Laughter and Young Ladies.

15 05 2008

Proper young ladies do not laugh too loud… a little insight into how I may have escaped adolescence with my loud laugher intact.

When I was a little girl I was surrounded by boys. My mother and her social group were all having children around the same time and it just so happened that I was the only female-bodied baby born for quite a while. I have few and scattered memories from this time in my life, and due to the fact that most of the boys were not in my elementary school district (and by the time we all reached middle school we were, well, middle-schoolers) I have only “childhood friend” status with most of them.

I read Reviving Ophelia this past summer and mentioned the book to my mother in passing and subsequently obtained a small insight into how I, perhaps, became the person I am today. When I was a little girl surrounded by boys I was often the loudest. Everything I did was loud. I laughed loud I played loud and I was very excitable. My mom, apparently, had a hard time controlling her instinct to tell me to be quiet. Often she had to refrain from snapping at me when I would suddenly burst into particularly loud laughter. Often she bit her tongue. I wrestled with boys well into the point in time when other members of my sex had “crushes” and were “dating” (5th grade? 6th grade?) and she did not discourage this behavior though my dad wondered if, perhaps, I wasn’t acting Proper. I played rough and fell into pricker bushes and climbed trees and howled at the moon, the stars, the sun, the rain and the ceiling of our house.

And from the earliest age, my mother did not silence me. She let me be as loud as I was naturally and she never told me I wasn’t acting like a “proper young lady”. Perhaps she was thinking I would need all of that instinct to get through adolescence with my self intact. Perhaps she was thinking that, had I been a boy, loudness would be more socially tolerable and she was fighting back by letting me be twice as loud as any boy.

To this day I am excitable and loud and interested in everything and though I haven’t howled recently – I wouldn’t put it past myself. To this day I laugh loud and often and I have never once even remotely felt socially pressured to become quieter. Which is not to say that I have never had people remark how loud/often/sudden my laughter is, that happens frequently, but instead I have never taken those comments as anything but matter-of-fact and complimentary (even if they are not directly complimenting me.) I am delighted with my laugh.

Shaving, on the other hand, was one “proper young lady” issue that I did not escape from quite as cleanly.

In fourth grade I was told by another girl on my swim team that I had hairy legs and should shave them. I replied with “I like my hairy legs. It makes me feel more like a wolf.”

Around this same time, my mother stopped shaving her legs. She never brought attention to this fact, I did not actively notice until much later in life and I was unaware that it was a conscious choice on her part until this past summer. She wanted another point of reference for me and my sisters. She wanted to embody the fact that women don’t have to be hairless. I don’t know if she received any snide comments from her adult friends and acquiescences, but it’s very likely that she did.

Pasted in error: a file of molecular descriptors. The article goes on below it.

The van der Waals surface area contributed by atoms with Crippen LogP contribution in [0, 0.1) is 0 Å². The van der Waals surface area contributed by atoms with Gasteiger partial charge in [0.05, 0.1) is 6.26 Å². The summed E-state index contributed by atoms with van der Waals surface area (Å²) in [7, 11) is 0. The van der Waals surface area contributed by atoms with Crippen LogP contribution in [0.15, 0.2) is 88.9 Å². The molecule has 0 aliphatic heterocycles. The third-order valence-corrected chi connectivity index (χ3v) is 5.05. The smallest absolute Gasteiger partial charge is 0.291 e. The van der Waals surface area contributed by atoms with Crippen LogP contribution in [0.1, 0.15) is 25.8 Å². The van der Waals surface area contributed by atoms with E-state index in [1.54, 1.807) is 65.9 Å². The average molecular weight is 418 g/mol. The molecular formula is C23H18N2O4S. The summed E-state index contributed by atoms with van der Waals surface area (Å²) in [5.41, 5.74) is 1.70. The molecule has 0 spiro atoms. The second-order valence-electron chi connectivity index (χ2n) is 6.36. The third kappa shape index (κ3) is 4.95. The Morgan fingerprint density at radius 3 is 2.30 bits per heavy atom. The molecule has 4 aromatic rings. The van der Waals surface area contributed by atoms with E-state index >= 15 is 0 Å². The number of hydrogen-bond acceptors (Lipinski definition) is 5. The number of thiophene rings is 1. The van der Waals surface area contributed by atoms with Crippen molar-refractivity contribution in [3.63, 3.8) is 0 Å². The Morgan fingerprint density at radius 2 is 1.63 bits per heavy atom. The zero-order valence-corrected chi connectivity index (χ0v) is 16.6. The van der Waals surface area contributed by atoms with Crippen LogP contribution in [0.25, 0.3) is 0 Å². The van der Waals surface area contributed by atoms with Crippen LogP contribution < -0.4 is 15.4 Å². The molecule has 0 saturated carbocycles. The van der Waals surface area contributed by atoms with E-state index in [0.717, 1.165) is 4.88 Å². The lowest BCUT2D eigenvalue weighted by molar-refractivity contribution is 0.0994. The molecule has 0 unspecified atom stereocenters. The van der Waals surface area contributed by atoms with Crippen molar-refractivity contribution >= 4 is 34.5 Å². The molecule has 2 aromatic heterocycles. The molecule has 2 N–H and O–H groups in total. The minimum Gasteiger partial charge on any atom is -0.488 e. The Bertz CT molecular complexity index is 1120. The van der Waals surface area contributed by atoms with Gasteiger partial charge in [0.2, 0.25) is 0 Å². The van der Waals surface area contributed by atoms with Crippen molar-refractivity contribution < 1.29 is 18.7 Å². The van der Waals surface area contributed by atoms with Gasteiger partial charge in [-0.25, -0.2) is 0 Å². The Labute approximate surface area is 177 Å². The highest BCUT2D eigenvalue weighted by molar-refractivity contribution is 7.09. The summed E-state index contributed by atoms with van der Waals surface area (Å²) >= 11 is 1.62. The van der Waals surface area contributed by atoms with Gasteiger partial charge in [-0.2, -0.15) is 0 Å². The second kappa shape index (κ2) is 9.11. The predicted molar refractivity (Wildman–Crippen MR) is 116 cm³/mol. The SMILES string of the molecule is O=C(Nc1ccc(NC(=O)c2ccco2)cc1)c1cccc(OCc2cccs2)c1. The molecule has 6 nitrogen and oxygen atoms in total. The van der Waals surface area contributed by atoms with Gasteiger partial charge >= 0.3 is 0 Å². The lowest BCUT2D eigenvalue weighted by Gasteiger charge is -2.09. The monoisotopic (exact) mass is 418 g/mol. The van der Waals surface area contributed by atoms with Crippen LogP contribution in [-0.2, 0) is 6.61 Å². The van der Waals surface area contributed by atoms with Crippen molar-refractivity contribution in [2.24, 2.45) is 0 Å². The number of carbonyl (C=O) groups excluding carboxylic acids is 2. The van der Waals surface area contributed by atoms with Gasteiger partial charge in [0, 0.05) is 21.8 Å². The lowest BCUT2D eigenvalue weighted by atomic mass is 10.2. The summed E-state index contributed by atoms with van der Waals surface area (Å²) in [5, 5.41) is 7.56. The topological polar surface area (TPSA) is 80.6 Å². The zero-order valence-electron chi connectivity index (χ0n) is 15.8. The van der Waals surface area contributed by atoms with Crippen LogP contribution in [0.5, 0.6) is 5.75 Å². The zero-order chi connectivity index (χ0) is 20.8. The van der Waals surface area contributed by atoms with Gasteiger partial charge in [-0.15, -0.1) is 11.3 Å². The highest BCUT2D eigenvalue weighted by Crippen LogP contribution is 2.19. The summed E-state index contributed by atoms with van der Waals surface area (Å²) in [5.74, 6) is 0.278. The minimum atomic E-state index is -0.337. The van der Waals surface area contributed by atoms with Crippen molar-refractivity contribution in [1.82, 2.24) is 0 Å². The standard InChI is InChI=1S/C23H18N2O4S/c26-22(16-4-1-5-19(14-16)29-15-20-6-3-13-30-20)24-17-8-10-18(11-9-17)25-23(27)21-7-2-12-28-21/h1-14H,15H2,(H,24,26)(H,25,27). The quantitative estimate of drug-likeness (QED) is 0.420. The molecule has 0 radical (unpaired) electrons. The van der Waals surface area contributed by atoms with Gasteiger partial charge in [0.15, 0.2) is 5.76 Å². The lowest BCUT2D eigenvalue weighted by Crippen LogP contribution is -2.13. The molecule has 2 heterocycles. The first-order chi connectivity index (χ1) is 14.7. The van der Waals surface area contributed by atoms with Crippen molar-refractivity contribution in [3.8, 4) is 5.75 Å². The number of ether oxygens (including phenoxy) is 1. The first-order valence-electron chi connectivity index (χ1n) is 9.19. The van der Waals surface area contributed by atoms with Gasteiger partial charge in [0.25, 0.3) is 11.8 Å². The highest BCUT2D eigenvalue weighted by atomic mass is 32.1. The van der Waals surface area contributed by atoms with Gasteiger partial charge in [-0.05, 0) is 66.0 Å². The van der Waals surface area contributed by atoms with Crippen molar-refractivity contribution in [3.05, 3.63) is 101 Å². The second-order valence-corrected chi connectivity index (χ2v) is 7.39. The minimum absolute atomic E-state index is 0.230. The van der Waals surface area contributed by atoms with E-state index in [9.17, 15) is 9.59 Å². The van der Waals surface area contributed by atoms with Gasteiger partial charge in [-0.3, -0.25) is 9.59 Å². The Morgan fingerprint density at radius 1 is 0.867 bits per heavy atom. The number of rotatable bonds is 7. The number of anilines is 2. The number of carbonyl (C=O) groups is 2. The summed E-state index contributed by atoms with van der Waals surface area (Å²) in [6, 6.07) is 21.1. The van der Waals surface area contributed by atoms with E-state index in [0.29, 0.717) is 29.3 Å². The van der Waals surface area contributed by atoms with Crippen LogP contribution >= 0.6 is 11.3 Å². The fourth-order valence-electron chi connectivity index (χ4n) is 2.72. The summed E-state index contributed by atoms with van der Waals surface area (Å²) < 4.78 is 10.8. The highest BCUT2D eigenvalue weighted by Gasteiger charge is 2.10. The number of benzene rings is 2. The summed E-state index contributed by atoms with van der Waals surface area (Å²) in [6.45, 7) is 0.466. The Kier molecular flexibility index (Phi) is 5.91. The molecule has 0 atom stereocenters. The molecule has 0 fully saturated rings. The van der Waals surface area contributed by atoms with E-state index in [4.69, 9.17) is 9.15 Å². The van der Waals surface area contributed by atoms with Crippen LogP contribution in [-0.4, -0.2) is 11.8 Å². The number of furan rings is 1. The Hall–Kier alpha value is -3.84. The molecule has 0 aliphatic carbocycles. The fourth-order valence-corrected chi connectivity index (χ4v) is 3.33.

Though I did not continue to take pride in my hairy legs throughout middle school and high school I didn’t shave them. I felt trapped between this social pressure for hairless legs (that my mother’s efforts could not even begin to defeat) and the fact that I knew it was all just a terrible system I was caught in. I fantasied ways around it (going to a new school where I would start off by showing off my hairy legs so that would be how people knew me as) and continued to wear long pants in school even on the hottest of days.

As I grew older, I became far more secure in my self and in 11th grade I dated a wonderful guy who, to my surprise, told me very seriously that he did not care if my legs were hairy. In college I became romantically tangled with another guy who also told me he did not care if my legs were hairy. In addition to receiving outside positive confirmation from males (I realize the male positive confirmation mattered significantly to me, and I wish my body-image security did not rest as heavily on that as it does even to this day) it also helps that I attend quite a liberal college on the female hairy-leg front. Regardless I no longer think about leg hair as a socially pressured thing to get rid of anymore. More often then not my leg hair once again makes me feel like a wolf, and in my opinion, wild is far more sexy than smooth.

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One response

26 05 2008
Victoria

Lindsay, you are one of the most pure, beautiful people in the world, and I haven’t realized how much I want to be like your soul until I’m gone from you. You are such a damn good influence on how I feel about me, and I think that’s awesome. But perhaps most of all the things I love you for, it is your laugh. I have NEVER been able to hear your laugh without at least smiling, if not bursting out into laughter myself. You have the single most amazing laugh EVER. (Seconded by Tara.) I love how loud and sudden and HUGE your laugh is. I love it even when it’s so loud and sudden that it scares the bejesus out of me. And anyone who judges you based on your wild heart needs to be drop kicked.

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